4 ways to quickly acclimatize children (and you!) to Daylight Savings Time
We’re nearing the time of year when 60 minutes disappear one day in March and reappear again in November! Yes, its Daylight Savings Time (DST). While longer daylight hours are always welcomed after a long winter, setting those clocks forward 1 hour comes with a slew of ADDITIONAL obstacles when you have children. Remembering how to reset your car's clock will be the least of your problems!
The REAL challenge comes when you have young children in the home. The effects of this 1 hour change is obvious in a child and take the form of tantrums, meltdowns and confusion ("it’s still light outside mom – why do I have to go to bed?!") Twice a year it takes around 2 weeks for them (and us!) to become fully adjusted. Regular life is already hard, who needs that?
1. START 1 WEEK EARLY
As of 2020 that means Sunday, March 1st! Have your children (and you!) go to bed 10 minutes early each day and wake up 10 minutes early until you’ve built up to one hour. Voila – on the 7th day, the clocks move ahead and you’ve eased your way into it!
2. WAKE UP ON SUNDAY!
If starting 1 week ahead is asking WAY too much, make sure your children wake up at a normal time the next day after the switch. DLS falls on a Saturday to Sunday – and it’s super tempting to let everyone sleep in. Don't do it! Wake up at the appropriate time Sunday (and go to church!) giving you at least 1 day to acclimate. Yes, everyone will be tired but when Sunday night comes, everyone will be ready for bed, so hang those black-out curtains and head to bed 30 minutes early! That will give your child extra time to fall asleep and hopefully few extra winks before Monday.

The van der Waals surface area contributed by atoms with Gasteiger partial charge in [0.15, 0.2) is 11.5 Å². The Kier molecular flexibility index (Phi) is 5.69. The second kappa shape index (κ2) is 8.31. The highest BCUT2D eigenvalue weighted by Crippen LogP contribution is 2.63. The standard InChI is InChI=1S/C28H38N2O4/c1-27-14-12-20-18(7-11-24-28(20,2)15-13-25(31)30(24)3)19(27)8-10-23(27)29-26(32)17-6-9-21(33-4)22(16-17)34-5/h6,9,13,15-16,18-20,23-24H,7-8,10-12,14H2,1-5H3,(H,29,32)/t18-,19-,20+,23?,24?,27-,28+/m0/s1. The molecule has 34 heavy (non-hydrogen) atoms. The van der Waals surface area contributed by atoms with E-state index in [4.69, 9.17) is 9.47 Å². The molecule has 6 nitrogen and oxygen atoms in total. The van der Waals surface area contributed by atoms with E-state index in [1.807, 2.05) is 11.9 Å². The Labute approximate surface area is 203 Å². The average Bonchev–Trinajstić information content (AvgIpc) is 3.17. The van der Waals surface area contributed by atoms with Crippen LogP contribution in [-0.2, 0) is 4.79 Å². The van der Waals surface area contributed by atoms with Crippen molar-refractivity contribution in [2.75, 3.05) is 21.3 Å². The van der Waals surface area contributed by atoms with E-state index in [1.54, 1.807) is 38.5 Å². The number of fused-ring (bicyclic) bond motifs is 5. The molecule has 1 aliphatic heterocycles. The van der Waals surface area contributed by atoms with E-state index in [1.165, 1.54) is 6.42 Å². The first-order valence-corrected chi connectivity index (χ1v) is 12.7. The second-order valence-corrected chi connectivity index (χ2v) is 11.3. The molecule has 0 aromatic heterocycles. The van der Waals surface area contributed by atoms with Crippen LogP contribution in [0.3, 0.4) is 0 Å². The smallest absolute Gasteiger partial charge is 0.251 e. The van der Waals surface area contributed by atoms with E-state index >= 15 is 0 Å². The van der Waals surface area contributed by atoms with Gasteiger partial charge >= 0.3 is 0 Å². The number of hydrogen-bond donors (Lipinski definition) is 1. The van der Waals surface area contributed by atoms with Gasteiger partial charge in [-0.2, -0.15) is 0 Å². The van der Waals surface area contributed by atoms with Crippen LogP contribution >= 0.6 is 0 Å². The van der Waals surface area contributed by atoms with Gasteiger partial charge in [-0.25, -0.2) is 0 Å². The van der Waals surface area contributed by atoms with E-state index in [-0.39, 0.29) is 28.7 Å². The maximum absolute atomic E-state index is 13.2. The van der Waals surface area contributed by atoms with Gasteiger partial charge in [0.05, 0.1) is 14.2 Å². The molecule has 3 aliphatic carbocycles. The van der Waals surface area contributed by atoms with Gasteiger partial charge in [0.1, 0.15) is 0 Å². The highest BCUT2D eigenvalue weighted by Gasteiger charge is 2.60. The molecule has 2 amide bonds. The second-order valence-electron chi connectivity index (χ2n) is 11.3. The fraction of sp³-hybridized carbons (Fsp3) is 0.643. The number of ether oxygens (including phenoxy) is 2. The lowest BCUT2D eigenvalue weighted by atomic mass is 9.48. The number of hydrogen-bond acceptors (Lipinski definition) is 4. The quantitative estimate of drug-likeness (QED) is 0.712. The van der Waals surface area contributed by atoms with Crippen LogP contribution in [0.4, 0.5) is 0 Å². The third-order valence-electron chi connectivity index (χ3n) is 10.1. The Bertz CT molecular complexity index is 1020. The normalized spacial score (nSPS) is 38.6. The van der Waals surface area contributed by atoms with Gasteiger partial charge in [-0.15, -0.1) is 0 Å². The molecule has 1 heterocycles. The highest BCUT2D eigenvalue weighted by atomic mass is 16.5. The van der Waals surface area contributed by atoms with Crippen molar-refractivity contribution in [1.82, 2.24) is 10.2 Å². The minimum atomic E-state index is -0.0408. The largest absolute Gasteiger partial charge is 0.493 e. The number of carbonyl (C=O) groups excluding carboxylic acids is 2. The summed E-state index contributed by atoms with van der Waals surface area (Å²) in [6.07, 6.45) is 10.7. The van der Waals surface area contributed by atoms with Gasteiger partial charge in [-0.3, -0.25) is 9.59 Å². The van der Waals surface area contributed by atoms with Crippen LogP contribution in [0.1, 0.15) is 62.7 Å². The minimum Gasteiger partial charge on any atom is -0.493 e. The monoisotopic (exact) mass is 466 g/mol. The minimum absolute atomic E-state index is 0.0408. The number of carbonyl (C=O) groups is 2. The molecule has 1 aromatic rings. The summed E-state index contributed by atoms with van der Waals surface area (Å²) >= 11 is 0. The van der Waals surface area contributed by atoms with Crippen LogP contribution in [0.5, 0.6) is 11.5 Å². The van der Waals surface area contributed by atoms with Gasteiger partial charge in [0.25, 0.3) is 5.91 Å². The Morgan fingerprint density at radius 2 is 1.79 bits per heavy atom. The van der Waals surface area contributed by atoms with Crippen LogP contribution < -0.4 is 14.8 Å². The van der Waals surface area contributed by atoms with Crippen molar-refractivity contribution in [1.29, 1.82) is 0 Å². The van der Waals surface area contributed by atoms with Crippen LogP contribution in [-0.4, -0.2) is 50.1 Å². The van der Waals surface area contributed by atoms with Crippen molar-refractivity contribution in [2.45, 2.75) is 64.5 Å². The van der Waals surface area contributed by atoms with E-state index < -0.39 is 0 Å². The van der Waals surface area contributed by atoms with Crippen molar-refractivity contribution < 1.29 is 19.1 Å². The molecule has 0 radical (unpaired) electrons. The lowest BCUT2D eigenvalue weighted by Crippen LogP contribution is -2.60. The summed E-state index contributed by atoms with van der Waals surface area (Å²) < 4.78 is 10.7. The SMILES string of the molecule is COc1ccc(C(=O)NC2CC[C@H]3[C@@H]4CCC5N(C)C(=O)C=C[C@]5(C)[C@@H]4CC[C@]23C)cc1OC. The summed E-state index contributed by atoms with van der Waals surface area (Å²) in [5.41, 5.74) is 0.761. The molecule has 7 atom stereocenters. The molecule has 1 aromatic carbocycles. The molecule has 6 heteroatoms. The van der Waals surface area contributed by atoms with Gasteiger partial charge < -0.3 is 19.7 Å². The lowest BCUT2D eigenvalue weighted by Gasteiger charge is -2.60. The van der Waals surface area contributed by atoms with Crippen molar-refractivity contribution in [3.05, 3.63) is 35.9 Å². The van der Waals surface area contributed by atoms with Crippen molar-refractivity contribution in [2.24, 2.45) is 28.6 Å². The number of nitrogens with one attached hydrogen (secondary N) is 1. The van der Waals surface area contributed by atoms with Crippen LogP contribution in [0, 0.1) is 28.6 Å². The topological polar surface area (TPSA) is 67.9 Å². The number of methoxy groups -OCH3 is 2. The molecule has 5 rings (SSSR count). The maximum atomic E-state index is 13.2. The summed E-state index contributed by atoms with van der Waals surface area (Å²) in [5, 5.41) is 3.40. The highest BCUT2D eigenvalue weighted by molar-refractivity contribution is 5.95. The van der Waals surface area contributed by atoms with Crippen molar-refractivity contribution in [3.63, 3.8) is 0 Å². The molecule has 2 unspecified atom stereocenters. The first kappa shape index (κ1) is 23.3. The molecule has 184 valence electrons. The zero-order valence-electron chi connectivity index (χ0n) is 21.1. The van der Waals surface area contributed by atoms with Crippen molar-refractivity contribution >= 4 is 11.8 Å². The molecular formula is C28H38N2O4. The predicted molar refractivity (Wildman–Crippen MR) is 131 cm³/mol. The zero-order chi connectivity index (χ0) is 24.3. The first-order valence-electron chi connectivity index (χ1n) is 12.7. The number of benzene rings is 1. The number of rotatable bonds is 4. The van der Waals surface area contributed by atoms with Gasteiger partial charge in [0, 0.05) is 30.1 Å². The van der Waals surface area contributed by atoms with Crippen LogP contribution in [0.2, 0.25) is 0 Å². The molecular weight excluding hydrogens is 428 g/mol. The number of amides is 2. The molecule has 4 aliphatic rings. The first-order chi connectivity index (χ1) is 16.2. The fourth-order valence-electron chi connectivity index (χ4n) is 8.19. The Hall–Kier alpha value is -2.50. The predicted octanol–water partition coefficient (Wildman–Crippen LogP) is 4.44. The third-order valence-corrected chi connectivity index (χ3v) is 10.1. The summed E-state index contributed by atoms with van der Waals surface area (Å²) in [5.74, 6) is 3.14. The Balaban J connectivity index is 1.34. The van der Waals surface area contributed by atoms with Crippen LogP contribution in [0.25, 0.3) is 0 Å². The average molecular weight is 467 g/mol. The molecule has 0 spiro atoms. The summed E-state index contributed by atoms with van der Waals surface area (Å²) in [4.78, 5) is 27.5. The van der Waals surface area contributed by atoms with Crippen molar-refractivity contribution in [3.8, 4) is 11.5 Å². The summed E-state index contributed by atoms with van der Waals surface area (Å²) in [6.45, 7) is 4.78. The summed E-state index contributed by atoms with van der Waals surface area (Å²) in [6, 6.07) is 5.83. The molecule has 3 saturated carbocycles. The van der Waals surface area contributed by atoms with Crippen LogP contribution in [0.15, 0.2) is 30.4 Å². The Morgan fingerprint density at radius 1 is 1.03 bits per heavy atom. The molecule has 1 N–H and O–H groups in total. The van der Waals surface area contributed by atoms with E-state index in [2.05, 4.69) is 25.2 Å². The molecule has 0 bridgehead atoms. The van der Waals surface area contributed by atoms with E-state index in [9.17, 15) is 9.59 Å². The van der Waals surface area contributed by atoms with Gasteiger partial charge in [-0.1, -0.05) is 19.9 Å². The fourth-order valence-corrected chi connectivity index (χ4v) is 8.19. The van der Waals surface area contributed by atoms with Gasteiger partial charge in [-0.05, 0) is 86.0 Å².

3. EXPEL THAT ENERGY!
When nap-time rolls around after the switch, it’s going to feel 1 hour earlier and your kiddo is NOT going to be tired, and if you let them nap later - they wake up too late and are not tired in the evening. What's the solution? Wear those kiddos out! Plan for extra outside time each day during the first week after DLS. Run harder, jump higher, and encourage large motor skill activities that will have your child relieved when it’s time for a rest.
4. TAKE IT EASY
If you can, try not to schedule appointments, play-dates or anything additional to your days on Monday and Tuesday. Most likely it wont end well! Keep it simple and stick to your regular routines.